A hybrid bike sits between a road bike and a mountain bike. They are usually designed for the weekend casual rider. They usually have straight handle bars, thicker and knobbier tires, stronger wheels, and are more comfortable. They also have ‘easier' gears, almost always 3 chain rings at the front, and large rings on the back. The new term for hybrids is city bikes.

Touring Bikes

Designed to be comfortable over long distances; touring bikes usually look like road bikes but they are a bit more upright. They may also have slightly wider handlebars; gear levers at the end of the drop bars; a more comfortable seat; possibly thicker tires; the wheels will have more spokes for added strength to cope with the weight of luggage; and they usually also support proper pannier and bike racks. Be aware that touring bikes are slower than road bikes, but they have ‘easier' gears.

Cyclocross Bikes

These are road bikes that have been modified for off-road riding. They will have thicker and knobbier tires, a triple gearing system as opposed to a compact (often used on road and triathlon bikes), and usually disc brakes, either hydraulic or cable. Usually the frame will not be made of carbon fiber because of its brittleness under severe stress. They do not have shocks.

Single Gear Bikes

Once used for track racing only, single gear bikes then became popular with bike couriers. Over the years they have grown in popularity with every day riders. There are two categories: fixed gear often referred to as a fixie and freewheel.

Fixed gear implies that you cannot coast, your feet must always be moving. If you try to stop pedaling the bike will slow down. In fact, hard core fixed gear riders will avoid having wheel brakes and only use this system to brake. However, most places have laws that forbid bikes from being ridden unless they have both front and back wheel brakes.

Freewheel single gear bikes are only slightly different in that they can coast. That is, there is no braking system from the pedals or cassette. Braking is done the traditional way. The attraction of these bikes is their simplicity i.e. there is very little to maintain and clean. Most people would argue that they are harder to ride, but if you find the right gear ratio for where you ride they can be quite enjoyable. Plus, there is no rear derailleur and no jockeys for the chain to wrap around, less chain material, and the chain is always aligned, which results in more force from your legs going straight into moving the bike.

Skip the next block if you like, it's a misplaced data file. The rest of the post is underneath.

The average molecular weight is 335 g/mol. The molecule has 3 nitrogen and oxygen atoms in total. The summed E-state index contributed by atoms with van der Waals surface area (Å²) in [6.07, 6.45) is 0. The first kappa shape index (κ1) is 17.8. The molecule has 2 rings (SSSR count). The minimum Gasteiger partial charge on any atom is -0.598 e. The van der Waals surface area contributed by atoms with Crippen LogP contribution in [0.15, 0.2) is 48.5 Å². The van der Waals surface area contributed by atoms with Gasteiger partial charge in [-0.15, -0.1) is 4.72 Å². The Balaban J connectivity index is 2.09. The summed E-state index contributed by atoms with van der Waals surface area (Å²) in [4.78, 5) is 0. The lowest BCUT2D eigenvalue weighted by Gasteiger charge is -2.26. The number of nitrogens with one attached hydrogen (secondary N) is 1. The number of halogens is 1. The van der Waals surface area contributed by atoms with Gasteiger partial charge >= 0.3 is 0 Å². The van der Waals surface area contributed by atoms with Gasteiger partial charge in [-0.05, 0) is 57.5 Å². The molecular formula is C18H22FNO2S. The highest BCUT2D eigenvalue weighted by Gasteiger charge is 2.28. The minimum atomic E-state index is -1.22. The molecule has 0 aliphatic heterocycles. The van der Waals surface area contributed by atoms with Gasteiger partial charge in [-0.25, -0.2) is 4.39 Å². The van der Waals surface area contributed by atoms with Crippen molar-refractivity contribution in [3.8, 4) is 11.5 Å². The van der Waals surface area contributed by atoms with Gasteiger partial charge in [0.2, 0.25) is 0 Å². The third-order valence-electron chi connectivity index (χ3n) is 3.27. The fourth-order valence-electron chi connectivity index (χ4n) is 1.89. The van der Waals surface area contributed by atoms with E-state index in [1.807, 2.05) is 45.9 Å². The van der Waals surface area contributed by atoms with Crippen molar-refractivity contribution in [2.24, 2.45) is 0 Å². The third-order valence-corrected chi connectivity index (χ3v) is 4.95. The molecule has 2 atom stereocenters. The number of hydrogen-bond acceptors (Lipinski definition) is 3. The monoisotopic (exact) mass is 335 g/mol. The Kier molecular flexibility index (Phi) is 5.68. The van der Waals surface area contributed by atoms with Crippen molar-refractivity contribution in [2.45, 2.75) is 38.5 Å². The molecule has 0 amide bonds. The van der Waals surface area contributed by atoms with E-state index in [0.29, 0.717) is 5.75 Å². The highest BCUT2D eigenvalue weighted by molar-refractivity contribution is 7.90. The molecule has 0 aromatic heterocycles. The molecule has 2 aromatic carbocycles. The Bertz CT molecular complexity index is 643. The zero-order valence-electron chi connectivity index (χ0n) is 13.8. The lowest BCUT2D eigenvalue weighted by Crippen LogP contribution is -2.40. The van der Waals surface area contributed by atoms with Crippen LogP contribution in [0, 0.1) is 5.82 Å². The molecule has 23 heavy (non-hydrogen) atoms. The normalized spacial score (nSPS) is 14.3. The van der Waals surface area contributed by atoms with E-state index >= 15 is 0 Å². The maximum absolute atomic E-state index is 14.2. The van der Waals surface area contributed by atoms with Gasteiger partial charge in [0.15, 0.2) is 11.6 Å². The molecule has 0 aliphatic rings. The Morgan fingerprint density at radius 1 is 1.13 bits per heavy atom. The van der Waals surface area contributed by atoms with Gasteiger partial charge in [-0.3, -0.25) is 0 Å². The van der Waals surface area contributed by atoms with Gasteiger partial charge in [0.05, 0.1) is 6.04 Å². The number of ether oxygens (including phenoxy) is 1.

Recumbent Bikes

Recumbent bikes are, arguably, the most comfortable because you are literally sitting on a regular chair with no legs. Your legs are in front of you and the handles are down by the sides of your hips or just in front of you. The main drawback with recumbent bikes is visibility due to their low profile. Because they are lower to the ground most riders will install flags at the back to make themselves more visible. As long as you are on a flat surface you should be able to achieve a good speed, but going up hill can be problematic as you cannot use your body weight to increase leg power. However, these bikes do have regular gears which can help when climbing. Sometimes these bikes come with 2 front wheels instead of just one for added stability.

Tandem Bikes

Tandem bikes are designed to carry 2 adults with one rider in the front and one at the back. There are two sets of pedals both of which add power to the drive train. The wheels need to be stronger with more spokes and the chain mechanisms are more complicated. Only the front rider has controls, which means the rear gear cable and the rear brake cable will need to be longer than usual. The main drawback for these bikes is the second rider has no control and a poor view.

There are some more specialty bikes not mentioned here such as unicycles and tricycles, but I'll leave those for another day.